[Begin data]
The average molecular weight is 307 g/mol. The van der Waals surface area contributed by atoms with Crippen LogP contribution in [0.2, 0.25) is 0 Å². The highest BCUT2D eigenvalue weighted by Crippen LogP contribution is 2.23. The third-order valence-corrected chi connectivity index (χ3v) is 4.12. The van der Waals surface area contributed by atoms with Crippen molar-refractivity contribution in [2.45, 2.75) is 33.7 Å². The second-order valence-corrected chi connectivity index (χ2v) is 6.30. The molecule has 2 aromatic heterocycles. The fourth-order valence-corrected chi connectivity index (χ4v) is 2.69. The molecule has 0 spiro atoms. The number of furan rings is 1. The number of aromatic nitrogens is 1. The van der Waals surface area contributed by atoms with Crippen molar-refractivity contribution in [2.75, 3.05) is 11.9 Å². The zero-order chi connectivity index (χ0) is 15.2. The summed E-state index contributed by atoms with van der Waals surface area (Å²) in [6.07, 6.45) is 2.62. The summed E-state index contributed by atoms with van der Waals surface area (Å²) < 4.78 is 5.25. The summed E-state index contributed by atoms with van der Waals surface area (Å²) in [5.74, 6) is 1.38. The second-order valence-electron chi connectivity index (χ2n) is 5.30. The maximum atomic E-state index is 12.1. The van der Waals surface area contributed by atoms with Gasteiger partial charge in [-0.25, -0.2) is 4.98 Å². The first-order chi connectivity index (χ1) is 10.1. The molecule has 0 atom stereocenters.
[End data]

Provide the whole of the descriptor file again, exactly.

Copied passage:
The average molecular weight is 307 g/mol. The van der Waals surface area contributed by atoms with Crippen LogP contribution in [0.2, 0.25) is 0 Å². The highest BCUT2D eigenvalue weighted by Crippen LogP contribution is 2.23. The third-order valence-corrected chi connectivity index (χ3v) is 4.12. The van der Waals surface area contributed by atoms with Crippen molar-refractivity contribution in [2.45, 2.75) is 33.7 Å². The second-order valence-corrected chi connectivity index (χ2v) is 6.30. The molecule has 2 aromatic heterocycles. The fourth-order valence-corrected chi connectivity index (χ4v) is 2.69. The molecule has 0 spiro atoms. The number of furan rings is 1. The number of aromatic nitrogens is 1. The van der Waals surface area contributed by atoms with Crippen molar-refractivity contribution in [2.75, 3.05) is 11.9 Å². The zero-order chi connectivity index (χ0) is 15.2. The summed E-state index contributed by atoms with van der Waals surface area (Å²) in [6.07, 6.45) is 2.62. The summed E-state index contributed by atoms with van der Waals surface area (Å²) < 4.78 is 5.25. The summed E-state index contributed by atoms with van der Waals surface area (Å²) in [5.74, 6) is 1.38. The second-order valence-electron chi connectivity index (χ2n) is 5.30. The maximum atomic E-state index is 12.1. The van der Waals surface area contributed by atoms with Gasteiger partial charge in [-0.25, -0.2) is 4.98 Å². The first-order chi connectivity index (χ1) is 10.1. The molecule has 0 atom stereocenters.